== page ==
79 F.3d 182 (1st Cir. 1996), 95-1460, Coastal Fuels of Puerto Rico, Inc. v. Caribbean Petroleum Corp.
|Citation:||79 F.3d 182|
|Party Name:||COASTAL FUELS OF PUERTO RICO, INC., Plaintiff--Appellee, v. CARIBBEAN PETROLEUM CORPORATION, Defendant--Appellant.|
|Case Date:||March 12, 1996|
|Court:||United States Courts of Appeals, Court of Appeals for the First Circuit|
[Copyrighted Material Omitted]
[Copyrighted Material Omitted]
[Copyrighted Material Omitted]
Heard Nov. 6, 1995.
Appeal from the United States District Court for the District of Puerto Rico; Juan M. Perez-Gimenez, U.S. District Judge.
William L. Patton, with whom Thomas B. Smith, Kenneth A. Galton, Ropes & Gray, Boston, MA, Ruben T. Nigaglioni and Ledesma, Palou & Miranda, Hato Rey, PR, were on brief for appellant.
Michael S. Yauch, with whom Neil O. Bowman, Roberto Boneta, Houston, TX, and Munoz Boneta Gonzalez Arbona Benitez & Peral, Hato Rey, PR, were on brief for appellee.
Before TORRUELLA, Chief Judge, WATSON, [*] Senior Judge, and LYNCH, Circuit Judge.
TORRUELLA, Chief Judge.
This appeal involves claims of price discrimination, 15 U.S.C. § 13(a) (1994); 10 L.P.R.A. § 263 (1976), monopolization, 15 U.S.C. § 2 (1994); 10 L.P.R.A. § 260 (1976), and Puerto Rico law tort, 31 L.P.R.A. § 5141 (1976), brought against appellant Caribbean Petroleum Corp. by appellee Coastal Fuels of Puerto Rico, Inc. After a jury trial, the district court entered judgment for $5,000,000--$1.5 million in antitrust damages trebled plus $500,000 in tort damages. CAPECO seeks that the judgment of the district court be reversed and judgment be granted to CAPECO on all counts, or alternatively, that the judgment be reversed and the case remanded for a new trial. We affirm the price discrimination and Puerto Rico law tort verdicts, as well as the tort damage verdict. However, we reverse the monopolization verdict, vacate the antitrust damages verdict, and accordingly remand for further proceedings on price discrimination damages.
We relate the evidentiary background in the light most favorable to the jury verdicts. See Kerr-Selgas v. American Airlines, Inc., 69 F.3d 1205, 1206 (1st Cir.1995).
Coastal Fuels of Puerto Rico, Inc. ("Coastal") was formed in 1989 as a wholly-owned subsidiary of Coastal Fuels Marketing, Inc. ("CFMI"), a company that ran marine fuel operations in numerous ports using a staff of sales agents in Miami, Florida. Caribbean Petroleum Corp. ("CAPECO") owns and operates a refinery in Bayamon, Puerto Rico, which produces a number of fuel products, as well as residual fuel. A principal use of residual fuel is in the production of "bunker fuel," which is used by cruise ships and other ocean-going vessels outfitted with internal combustion or steam engines.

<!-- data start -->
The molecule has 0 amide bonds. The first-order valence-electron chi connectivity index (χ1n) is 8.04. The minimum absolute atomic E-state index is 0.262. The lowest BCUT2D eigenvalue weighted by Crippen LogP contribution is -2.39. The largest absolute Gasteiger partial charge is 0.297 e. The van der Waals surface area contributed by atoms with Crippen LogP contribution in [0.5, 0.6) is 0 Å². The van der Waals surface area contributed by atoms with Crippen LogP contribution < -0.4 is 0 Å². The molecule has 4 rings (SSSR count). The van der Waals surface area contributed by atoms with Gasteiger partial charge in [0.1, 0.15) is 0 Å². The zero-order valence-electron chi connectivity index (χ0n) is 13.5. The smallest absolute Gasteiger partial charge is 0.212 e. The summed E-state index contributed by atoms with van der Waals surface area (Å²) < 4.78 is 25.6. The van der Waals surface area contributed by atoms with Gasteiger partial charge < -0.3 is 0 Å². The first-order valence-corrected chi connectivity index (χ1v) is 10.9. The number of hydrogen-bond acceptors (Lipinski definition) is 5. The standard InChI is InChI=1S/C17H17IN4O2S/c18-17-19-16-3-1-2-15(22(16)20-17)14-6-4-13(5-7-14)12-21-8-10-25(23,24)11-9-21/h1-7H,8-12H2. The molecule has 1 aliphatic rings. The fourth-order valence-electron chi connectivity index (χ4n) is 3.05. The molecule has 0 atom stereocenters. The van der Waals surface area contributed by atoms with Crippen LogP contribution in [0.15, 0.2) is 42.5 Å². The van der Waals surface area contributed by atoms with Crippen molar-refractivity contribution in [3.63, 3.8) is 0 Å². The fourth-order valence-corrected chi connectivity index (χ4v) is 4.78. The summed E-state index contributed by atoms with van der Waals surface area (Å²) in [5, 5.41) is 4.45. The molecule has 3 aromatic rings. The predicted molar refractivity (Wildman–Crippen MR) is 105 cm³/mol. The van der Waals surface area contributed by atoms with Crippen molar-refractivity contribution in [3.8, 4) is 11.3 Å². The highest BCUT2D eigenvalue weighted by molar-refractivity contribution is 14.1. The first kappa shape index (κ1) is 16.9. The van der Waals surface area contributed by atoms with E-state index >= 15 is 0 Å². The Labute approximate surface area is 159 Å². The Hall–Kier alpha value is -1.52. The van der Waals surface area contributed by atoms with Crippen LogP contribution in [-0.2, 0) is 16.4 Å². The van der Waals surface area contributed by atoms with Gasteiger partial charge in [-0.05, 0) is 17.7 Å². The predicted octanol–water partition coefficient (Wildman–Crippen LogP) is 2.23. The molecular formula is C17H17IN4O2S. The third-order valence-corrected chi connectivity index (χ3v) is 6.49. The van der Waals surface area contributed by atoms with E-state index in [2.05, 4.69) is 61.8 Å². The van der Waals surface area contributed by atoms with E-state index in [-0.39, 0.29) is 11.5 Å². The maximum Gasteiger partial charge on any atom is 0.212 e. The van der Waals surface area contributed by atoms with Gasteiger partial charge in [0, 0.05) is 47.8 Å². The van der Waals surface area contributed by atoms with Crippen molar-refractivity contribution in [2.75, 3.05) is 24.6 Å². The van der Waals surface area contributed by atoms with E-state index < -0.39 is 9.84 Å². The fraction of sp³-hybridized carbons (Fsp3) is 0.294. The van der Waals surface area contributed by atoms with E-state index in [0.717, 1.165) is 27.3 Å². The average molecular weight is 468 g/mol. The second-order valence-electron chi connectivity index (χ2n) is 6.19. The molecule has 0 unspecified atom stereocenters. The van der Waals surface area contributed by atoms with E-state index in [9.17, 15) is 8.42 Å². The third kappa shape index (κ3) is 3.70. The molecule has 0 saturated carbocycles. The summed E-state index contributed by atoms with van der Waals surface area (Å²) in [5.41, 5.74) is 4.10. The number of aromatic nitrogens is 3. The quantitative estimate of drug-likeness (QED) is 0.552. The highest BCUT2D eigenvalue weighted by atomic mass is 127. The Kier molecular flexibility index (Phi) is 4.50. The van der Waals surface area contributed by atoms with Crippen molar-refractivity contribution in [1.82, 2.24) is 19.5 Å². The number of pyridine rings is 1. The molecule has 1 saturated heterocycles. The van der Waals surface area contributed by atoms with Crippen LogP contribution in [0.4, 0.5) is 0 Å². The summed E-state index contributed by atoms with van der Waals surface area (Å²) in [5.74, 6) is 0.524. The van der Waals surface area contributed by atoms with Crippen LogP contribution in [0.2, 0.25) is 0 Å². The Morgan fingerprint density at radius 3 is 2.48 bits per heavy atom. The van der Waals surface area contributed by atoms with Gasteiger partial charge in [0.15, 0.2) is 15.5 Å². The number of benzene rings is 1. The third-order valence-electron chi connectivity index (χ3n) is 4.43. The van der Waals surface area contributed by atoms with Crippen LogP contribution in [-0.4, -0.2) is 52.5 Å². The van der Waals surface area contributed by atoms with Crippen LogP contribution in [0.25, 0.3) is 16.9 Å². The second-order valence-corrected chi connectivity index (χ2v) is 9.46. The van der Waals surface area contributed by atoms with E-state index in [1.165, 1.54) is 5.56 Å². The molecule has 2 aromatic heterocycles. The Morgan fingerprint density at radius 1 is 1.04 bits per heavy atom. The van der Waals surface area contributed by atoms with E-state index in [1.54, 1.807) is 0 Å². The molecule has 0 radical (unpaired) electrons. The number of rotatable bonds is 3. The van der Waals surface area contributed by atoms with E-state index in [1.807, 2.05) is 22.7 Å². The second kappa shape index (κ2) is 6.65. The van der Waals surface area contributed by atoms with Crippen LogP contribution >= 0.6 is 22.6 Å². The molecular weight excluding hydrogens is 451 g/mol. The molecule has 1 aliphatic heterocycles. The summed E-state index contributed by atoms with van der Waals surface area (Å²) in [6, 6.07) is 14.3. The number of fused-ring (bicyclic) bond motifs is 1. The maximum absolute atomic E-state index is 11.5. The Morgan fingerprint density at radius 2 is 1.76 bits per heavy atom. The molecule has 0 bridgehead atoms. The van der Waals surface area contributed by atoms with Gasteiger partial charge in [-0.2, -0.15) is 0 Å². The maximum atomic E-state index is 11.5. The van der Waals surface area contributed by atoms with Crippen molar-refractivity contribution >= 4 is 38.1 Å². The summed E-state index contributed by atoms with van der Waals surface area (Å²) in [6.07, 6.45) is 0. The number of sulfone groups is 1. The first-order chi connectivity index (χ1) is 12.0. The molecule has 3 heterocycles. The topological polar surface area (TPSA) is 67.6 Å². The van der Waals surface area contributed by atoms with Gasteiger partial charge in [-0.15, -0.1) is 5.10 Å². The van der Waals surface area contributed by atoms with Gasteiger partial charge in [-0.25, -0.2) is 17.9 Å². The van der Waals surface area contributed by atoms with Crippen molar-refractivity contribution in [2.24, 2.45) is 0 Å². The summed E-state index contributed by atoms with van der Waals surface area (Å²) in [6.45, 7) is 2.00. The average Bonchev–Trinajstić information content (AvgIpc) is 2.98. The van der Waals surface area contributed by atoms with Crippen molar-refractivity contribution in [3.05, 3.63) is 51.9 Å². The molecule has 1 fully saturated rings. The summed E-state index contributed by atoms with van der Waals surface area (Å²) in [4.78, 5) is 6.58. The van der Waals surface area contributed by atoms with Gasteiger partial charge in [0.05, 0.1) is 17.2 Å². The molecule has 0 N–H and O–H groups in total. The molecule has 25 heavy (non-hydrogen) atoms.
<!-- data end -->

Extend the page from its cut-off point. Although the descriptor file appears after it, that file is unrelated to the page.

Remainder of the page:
At trial, Coastal introduced testimony and letters showing that CAPECO had committed
to supply Coastal on the same terms and conditions as other resellers in San Juan, Puerto Rico, in 1990, but Coastal deferred the start of its operations because of uncertainty due to the Gulf War. Eventually, Coastal began business operations in Puerto Rico in October 1991, buying bunker fuel in San Juan and reselling it to ocean-going liners at berth in San Juan Harbor. Based on CFMI's experience and reputation, Coastal produced a business plan which shows that it expected to reach a sales volume of 100,000 barrels a month, approximately 25-30% of the sales volume in San Juan Harbor. The plan also shows that Coastal assumed it could obtain an average gross margin (sales revenues less product costs) of $1.65 a barrel.
In September 1991, CAPECO agreed to charge Coastal prices based on a formula involving the previous Thursday/Friday New York market postings, minus discounts that varied by volume. These prices were to cover the six month period from October 1991 to March 1992. Unknown to Coastal, CAPECO was almost simultaneously offering Coastal's two competitors in San Juan Harbor, Caribbean Fuel Oil Trading, Inc. ("Caribbean") and Harbor Fuel Services, Inc. ("Harbor"), new contracts that gave Caribbean and Harbor bigger discounts from the formula price than Coastal received. 1 Trial evidence introduced by CAPECO's own expert witness quantified the total price discrimination in favor of Caribbean and Harbor as $682,451.78 for the period from October 1991 to April 1992.
Coastal filed this suit in May of 1992 when it learned of CAPECO's price discrimination against it. This court affirmed the district court's denial of a preliminary injunction requiring that CAPECO end its price discrimination. See Coastal Fuels of Puerto Rico, Inc. v. Caribbean Petroleum Corp., 990 F.2d 25, 26 (1st Cir.1993). After Coastal filed suit, CAPECO proposed a new price formula to Coastal. According to trial testimony introduced by Coastal, CAPECO basically made a "take it or leave it" offer, which Coastal took. Expert testimony Coastal offered at trial contended that competitively significant price discrimination continued until Spring of 1993, when CAPECO cut Coastal off entirely.